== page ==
The following is a Jewish story about two men who were inseparable friends from childhood. Though thier love bound them together, a series of unfortunate circumtances forced them to live in separate and hostile countries. One day, one of the men, a merchant, came to visit his friend. The king was informed that a stranger from an enemy country was walking the streets of his capital, and the man was arrested immediately. After a brief trial the king ordered the executioner to remove his head.
the merchant fell to his knees and begged the king to allow him to complete his business before he was killed. “Your majesty, all my money is invested with other merchants, and we have no written documents,” he pleaded. “If I die without clearing my financial affairs, my wife and children will be destitute. Permit me to gohome and set my business in oder and I will return.”
“Do you take me for a fool?” the king demanded. “Who has ever heard of a prisoner returning wothout force?”
“Your Majety,” the man replied, “I have a friend in your country who will be security for me.”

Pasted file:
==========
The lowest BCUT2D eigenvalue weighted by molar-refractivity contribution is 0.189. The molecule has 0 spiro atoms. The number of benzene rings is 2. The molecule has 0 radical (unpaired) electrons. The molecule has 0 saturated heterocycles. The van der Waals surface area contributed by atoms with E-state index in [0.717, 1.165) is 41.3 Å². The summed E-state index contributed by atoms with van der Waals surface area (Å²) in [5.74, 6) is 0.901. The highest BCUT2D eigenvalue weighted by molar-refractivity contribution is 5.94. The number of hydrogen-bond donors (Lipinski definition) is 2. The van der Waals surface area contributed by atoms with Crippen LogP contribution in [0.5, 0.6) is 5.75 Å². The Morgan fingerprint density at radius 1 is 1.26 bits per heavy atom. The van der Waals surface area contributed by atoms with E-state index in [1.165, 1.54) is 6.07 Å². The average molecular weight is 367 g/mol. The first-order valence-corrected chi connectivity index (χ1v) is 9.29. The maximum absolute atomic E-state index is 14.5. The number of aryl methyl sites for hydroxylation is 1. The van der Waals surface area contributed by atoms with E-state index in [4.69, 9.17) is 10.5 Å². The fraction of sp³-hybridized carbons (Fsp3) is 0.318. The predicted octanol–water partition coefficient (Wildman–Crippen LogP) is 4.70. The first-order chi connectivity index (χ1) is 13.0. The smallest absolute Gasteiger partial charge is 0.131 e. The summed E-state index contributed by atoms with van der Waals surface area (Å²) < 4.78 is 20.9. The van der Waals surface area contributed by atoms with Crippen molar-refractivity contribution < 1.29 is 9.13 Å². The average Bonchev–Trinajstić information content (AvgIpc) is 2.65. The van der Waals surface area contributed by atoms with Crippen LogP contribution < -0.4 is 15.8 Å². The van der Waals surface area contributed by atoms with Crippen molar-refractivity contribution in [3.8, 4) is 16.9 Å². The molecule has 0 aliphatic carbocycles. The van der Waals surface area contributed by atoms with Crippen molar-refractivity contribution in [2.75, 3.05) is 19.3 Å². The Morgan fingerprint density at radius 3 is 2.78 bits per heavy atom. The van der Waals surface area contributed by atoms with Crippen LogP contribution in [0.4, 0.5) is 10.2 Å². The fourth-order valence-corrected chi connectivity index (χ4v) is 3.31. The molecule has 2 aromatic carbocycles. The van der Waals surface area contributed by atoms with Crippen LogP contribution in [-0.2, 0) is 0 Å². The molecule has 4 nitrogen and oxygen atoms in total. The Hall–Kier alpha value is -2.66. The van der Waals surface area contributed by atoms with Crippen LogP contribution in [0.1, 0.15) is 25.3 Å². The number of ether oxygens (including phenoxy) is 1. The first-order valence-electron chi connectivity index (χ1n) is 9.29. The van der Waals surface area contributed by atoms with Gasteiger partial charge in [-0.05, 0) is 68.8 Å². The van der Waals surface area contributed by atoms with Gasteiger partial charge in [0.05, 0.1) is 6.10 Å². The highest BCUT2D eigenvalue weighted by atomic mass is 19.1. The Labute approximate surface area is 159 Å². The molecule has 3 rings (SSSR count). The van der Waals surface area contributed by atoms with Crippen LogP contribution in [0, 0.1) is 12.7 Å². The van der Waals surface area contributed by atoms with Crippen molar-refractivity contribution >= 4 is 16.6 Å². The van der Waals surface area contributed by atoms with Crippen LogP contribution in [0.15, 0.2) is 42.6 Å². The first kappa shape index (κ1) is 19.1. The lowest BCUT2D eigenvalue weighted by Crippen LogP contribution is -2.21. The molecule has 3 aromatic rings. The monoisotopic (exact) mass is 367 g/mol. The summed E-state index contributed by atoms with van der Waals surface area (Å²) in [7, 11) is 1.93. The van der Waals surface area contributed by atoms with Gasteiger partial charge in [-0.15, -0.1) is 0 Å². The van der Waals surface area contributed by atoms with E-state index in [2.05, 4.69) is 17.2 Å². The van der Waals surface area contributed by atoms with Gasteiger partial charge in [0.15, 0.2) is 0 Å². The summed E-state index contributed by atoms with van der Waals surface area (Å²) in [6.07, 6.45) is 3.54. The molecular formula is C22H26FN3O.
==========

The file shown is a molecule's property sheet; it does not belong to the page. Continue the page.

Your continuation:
The King ordered the friend to his court and asked, “Will you be security for your companion? Understand that if he does not returned, you will die!”
“I count it an honor to offer my life as security for my closest friend,” the man said. The King wa astonished and allowed the merchant one month to finish his business. “If you do not return in 30 days, we will cut off the head of your companion.”
On the last day of the month, the king waited intil dusk for the merchant to return. Just before the sun was about to set, the king orderes the executioner to remove the head of the prisoner. As the man knelt before the great wooden block, there was a shout from those assembled, “The merchant is coming!”
As the man arrived, he saw that his friend was about to be slain. Quicly, he moved to the execution block and pushed his friend aside gently, “I am ready to assume my punishment,” he said, kneeling.
The other man was not easily convinced, “I am ready to die in your place,” he said firmly. The two men argued for several minutes, each declaring his intention to be the one who would be executed. Meanwhile, the king and his count watched the discussion with amazement.
Finally, the king ordered the sword to be removed, saying, “I have never witnessed such a devotion in all my life. Both of you are pardoned.”
Next the king called the two men before him. “Deep friendship is rare jewel,” he said simply. “I beg of you, allow me to join you as a third.”
From that day on, the two men became companions of the king.
-after Elie Wiesel